Who We Are

The Digital Wahkohtowin & Cultural Governance Lab is an initiative facilitated by Dr. Jas M. Morgan at Toronto Metropolitan University.

An award-winning writer, art critic, curator, editor, Indigenous cultural policy expert, and decolonial and critical museology scholar, Morgan will oversee ground-breaking research Hubs advancing Indigenous sovereignties, governance, and ownership in arts, heritage, and culture.

Two goals lead the research activities of the Digital Wahkohtowin & Cultural Governance Lab.

1) Develop ethical standards for the collection, archiving, and dissemination of Indigenous knowledge, art, and objects, in consultation and collaboration with Indigenous community leaders. The Digital Wahkohtowin & Cultural Governance Lab develops industry-leading policy, non-hierarchal models for publishing and film and television production, and other forms of Indigenous arts, culture, and heritage governance. Our programs focus on training the next generation of critical heritage and cultural leaders alongside, and in service of, Indigenous communities, activists, and knowledge producers.

2) Mobilize the digital knowledge production of 2LGBTIA+ Indigenous peoples that has been excluded from policy, academia, art, film and television, and museums. The Digital Wahkohtowin & Cultural Governance Lab’s innovative community-based research Hubs advance 2LGBTIA+ Indigenous governance and leadership in arts, heritage, and culture, and develop arts, culture, and heritage policy that is guided by the lived experiences of 2LGBTIA+ Indigenous peoples.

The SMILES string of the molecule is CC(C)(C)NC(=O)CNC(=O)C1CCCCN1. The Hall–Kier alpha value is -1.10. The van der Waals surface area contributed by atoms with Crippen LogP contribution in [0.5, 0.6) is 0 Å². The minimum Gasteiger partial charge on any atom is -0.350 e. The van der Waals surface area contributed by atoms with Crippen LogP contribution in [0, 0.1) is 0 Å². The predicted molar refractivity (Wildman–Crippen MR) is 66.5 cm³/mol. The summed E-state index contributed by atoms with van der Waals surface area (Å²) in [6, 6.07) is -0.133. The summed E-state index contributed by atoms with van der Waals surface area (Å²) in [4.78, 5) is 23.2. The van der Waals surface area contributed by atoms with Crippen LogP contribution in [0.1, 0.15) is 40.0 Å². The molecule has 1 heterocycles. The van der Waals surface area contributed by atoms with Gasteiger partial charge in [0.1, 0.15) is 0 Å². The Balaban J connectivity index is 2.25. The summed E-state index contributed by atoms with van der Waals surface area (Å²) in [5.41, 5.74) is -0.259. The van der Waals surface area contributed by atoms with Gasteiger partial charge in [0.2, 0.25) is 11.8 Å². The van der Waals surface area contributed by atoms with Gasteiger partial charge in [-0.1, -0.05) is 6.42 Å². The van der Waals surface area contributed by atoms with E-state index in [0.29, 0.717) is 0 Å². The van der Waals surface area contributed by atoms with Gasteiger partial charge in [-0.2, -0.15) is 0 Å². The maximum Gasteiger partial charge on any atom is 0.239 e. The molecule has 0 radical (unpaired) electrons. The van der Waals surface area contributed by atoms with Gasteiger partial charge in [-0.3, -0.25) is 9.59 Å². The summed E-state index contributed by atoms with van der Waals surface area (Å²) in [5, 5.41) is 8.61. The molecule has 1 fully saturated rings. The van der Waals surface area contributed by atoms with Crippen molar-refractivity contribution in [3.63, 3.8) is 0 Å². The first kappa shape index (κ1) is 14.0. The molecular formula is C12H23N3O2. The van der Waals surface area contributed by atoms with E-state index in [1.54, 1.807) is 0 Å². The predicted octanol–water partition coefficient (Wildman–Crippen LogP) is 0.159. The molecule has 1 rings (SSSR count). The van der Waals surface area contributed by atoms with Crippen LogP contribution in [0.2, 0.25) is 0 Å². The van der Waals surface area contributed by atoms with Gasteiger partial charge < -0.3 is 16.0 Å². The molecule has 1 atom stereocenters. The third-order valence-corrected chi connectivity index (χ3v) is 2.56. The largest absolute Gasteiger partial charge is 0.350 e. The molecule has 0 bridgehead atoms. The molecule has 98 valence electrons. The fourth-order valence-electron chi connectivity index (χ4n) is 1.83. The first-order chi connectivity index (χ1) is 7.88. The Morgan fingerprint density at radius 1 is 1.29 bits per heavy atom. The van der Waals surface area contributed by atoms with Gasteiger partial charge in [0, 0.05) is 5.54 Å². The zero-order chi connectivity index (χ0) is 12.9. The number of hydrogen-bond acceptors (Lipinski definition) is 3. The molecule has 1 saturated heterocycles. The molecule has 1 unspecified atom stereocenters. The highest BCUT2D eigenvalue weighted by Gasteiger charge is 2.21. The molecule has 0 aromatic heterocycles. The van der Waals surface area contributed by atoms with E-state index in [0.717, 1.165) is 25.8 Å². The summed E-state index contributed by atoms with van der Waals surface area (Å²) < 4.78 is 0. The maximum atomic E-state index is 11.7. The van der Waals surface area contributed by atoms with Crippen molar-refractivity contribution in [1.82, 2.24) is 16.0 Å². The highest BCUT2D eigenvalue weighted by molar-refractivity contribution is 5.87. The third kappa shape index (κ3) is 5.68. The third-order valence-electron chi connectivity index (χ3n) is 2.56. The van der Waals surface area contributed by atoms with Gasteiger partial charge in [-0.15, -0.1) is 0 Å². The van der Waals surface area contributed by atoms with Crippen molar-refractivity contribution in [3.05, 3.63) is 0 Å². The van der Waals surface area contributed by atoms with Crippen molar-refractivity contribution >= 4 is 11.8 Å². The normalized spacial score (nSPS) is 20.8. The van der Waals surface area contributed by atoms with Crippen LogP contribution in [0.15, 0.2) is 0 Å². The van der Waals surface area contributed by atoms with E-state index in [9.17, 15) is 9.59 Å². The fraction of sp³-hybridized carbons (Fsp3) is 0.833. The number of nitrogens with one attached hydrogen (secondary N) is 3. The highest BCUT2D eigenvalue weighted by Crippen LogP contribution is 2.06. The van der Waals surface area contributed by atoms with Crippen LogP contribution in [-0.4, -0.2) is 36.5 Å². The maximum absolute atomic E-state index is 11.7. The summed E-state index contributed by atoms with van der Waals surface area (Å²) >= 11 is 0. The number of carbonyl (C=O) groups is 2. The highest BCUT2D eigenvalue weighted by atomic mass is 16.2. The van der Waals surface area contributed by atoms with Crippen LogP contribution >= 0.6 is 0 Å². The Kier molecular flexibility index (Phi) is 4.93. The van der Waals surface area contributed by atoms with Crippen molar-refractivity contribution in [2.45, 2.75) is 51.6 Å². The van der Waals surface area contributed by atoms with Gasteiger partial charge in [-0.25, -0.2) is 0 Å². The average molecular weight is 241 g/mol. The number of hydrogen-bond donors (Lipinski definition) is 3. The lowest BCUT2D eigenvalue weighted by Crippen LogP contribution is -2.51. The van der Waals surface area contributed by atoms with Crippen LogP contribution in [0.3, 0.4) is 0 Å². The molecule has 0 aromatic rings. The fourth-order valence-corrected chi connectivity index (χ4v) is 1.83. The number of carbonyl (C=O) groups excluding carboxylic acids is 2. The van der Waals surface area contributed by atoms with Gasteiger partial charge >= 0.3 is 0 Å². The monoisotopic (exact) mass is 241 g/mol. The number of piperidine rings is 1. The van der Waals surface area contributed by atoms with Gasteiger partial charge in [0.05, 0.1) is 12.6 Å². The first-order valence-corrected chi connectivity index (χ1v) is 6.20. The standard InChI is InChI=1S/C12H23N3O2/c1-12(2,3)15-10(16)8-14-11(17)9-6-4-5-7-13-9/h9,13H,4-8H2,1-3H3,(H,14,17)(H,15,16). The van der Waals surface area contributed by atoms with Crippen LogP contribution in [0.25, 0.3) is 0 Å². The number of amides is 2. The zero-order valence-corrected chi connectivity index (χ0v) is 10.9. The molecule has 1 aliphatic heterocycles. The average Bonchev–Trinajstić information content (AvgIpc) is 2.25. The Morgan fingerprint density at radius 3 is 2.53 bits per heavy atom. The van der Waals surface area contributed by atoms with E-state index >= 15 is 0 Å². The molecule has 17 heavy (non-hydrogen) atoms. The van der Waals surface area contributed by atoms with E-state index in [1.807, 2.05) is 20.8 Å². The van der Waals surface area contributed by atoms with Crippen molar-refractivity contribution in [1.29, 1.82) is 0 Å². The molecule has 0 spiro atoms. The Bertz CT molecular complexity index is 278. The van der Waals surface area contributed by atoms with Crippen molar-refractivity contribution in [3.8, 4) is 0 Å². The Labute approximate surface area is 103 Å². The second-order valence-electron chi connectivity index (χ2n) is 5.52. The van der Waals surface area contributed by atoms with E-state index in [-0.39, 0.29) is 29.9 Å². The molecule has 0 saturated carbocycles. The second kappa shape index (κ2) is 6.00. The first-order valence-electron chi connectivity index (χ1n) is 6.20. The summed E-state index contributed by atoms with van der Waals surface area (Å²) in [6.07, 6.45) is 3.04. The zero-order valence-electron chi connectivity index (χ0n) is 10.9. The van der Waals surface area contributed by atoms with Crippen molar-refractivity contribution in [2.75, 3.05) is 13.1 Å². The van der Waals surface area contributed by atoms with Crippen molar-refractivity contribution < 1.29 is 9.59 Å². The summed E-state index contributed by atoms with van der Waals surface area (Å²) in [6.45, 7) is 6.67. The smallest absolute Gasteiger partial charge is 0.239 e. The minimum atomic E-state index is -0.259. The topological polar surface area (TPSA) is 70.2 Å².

Morgan is Cree-Métis-Saulteaux and a registered member of Tootinaowaziibeeng First Nation. Morgan’s Métis relatives are too numerous to name but their closest kin are the McKays from around Prince Albert, Saskatchewan and the Demerias from around Brandon and Winnipeg, Manitoba. The Digital Wahkohtowin & Cultural Governance Lab draws from the languages, cultures, and laws of Morgan’s communities as the basis for its research gatherings and digital fabrications. Specificity in Indigenous research is becoming increasingly important in fields such as Indigenous Studies to protect Indigenous cultures, languages, and thought from appropriation.

As per X University’s official land acknowledgement, The Digital Wahkohtowin & Cultural Governance Lab is in the “Dish With One Spoon Territory.” The Dish With One Spoon is a “treaty between the Anishinaabe, Mississaugas and Haudenosaunee.” While the Digital Wahkohtowin & Cultural Governance Lab grounds Wahkohtowin as the principle relational method for our work, our close relationship with Yellowhead Institute is of significant importance for ensuring that we are always working under the direction of, and in collaboration with, the Indigenous peoples whose territory we reside in.

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